excerpt from 'Diary of Mary Berry, 29 March 1802' pp. 161 (198 words)

excerpt from 'Diary of Mary Berry, 29 March 1802' pp. 161 (198 words)

part of

Diary of Mary Berry, 29 March 1802

original language

urn:iso:std:iso:639:ed-3:eng

in pages

161

type

text excerpt

encoded value

In the evening at the Opera. ‘Astyanax’ was the opera, and ‘Psyche’ the ballet. All French operas are so like one another that it is only of the decoration that one can speak. The last scene, of Pyrrhus going on board a vessel with Astyanax and Andromache, and sailing away with all his fleet, was very good ; but au reste, it is always the same scrambling and violent exertion of voice, always the same exaggerated action, always a scene which we have called the tearing scene, where, from sorrow, or joy, or fear, or entreaty, ils se jettent l’un sur l’autre, and after half pulling one another to pieces, are always either torn asunder, or go off in one another’s arms. The bodily fatigue of these grand rôles d'opéra is so great that the people must have monstrous strong constitutions, as well as monstrous strong voices, to support them. Mdlle. Maillard, a great fat woman, acted Andromache not without some dignity; but there is no fine female actress at the Opera at present. The ballet of ‘Psyche,’ as they give it here, is a long pantomime, little dancing, but admirable in its way.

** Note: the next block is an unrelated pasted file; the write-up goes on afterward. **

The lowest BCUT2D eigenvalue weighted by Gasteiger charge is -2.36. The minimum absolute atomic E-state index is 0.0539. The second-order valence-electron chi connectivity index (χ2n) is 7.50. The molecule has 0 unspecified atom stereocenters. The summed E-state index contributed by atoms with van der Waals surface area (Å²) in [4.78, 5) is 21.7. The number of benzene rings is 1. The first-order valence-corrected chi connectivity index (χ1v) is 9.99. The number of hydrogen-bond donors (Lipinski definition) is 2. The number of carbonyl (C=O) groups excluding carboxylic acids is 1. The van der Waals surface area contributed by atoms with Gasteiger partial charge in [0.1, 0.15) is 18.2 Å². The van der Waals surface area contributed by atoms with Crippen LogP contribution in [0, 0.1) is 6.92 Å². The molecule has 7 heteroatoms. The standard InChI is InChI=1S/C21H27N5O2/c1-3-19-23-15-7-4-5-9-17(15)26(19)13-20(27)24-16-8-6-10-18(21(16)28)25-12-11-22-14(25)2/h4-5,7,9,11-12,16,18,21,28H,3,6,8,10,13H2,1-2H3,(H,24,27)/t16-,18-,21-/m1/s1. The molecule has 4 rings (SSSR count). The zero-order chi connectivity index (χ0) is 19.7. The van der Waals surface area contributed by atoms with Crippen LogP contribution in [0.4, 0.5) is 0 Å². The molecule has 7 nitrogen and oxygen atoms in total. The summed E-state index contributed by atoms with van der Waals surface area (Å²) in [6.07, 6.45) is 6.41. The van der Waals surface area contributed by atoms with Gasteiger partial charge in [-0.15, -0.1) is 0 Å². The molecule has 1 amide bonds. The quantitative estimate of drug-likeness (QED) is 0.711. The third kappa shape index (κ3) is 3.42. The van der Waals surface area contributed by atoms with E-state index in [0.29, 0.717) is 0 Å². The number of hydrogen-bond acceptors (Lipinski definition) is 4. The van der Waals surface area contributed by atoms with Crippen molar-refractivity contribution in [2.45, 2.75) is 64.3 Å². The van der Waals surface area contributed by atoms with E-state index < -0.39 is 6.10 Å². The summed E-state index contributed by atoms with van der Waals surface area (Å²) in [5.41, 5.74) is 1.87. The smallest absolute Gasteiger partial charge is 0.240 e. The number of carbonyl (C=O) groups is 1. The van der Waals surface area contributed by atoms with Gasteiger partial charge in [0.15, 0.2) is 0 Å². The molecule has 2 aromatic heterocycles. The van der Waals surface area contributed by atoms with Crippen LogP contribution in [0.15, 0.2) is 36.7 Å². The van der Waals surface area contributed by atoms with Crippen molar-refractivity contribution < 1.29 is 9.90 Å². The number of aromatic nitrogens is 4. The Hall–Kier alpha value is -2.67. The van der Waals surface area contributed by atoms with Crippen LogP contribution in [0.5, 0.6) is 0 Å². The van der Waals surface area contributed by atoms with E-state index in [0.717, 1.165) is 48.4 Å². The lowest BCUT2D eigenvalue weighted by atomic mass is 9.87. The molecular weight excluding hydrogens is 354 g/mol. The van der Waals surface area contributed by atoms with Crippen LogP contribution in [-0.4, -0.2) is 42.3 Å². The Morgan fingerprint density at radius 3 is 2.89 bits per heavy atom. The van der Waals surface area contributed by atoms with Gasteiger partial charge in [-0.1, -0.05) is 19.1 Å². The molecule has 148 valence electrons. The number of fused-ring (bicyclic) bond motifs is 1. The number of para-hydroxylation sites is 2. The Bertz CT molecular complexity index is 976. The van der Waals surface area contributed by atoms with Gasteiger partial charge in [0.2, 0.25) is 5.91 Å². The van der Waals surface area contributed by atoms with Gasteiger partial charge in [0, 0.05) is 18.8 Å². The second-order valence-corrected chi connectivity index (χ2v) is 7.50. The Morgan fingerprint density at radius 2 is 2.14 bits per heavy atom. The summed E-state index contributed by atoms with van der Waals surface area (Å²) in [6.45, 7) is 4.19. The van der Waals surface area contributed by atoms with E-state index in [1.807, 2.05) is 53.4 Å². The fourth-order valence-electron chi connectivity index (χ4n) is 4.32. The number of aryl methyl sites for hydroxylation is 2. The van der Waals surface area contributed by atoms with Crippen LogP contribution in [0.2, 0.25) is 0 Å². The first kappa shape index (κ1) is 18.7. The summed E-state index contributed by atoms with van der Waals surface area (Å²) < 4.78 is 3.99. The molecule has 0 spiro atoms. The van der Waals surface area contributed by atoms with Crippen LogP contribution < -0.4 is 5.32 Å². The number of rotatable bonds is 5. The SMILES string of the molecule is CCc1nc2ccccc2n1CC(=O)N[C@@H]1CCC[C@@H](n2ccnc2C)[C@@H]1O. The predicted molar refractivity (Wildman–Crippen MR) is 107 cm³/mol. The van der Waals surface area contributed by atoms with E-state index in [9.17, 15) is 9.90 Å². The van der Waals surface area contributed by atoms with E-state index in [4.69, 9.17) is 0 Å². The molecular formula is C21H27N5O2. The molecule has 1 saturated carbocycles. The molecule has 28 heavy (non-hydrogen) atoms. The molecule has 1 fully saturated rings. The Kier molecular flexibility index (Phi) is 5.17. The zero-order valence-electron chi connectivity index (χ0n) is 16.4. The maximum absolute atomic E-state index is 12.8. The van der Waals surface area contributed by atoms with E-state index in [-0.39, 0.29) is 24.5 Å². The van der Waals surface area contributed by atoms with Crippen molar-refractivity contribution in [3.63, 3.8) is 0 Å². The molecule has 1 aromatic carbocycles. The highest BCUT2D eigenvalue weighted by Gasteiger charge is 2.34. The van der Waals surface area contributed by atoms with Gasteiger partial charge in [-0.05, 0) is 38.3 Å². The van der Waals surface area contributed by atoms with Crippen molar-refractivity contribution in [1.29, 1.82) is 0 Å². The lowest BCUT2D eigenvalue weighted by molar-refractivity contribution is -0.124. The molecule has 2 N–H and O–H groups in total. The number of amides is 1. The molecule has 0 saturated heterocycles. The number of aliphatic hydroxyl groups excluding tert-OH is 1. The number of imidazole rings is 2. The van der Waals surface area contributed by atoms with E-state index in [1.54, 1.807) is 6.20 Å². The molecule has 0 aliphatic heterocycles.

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excerpt from 'Diary of Mary Berry, 29 March 1802' pp. 161 (198 words)

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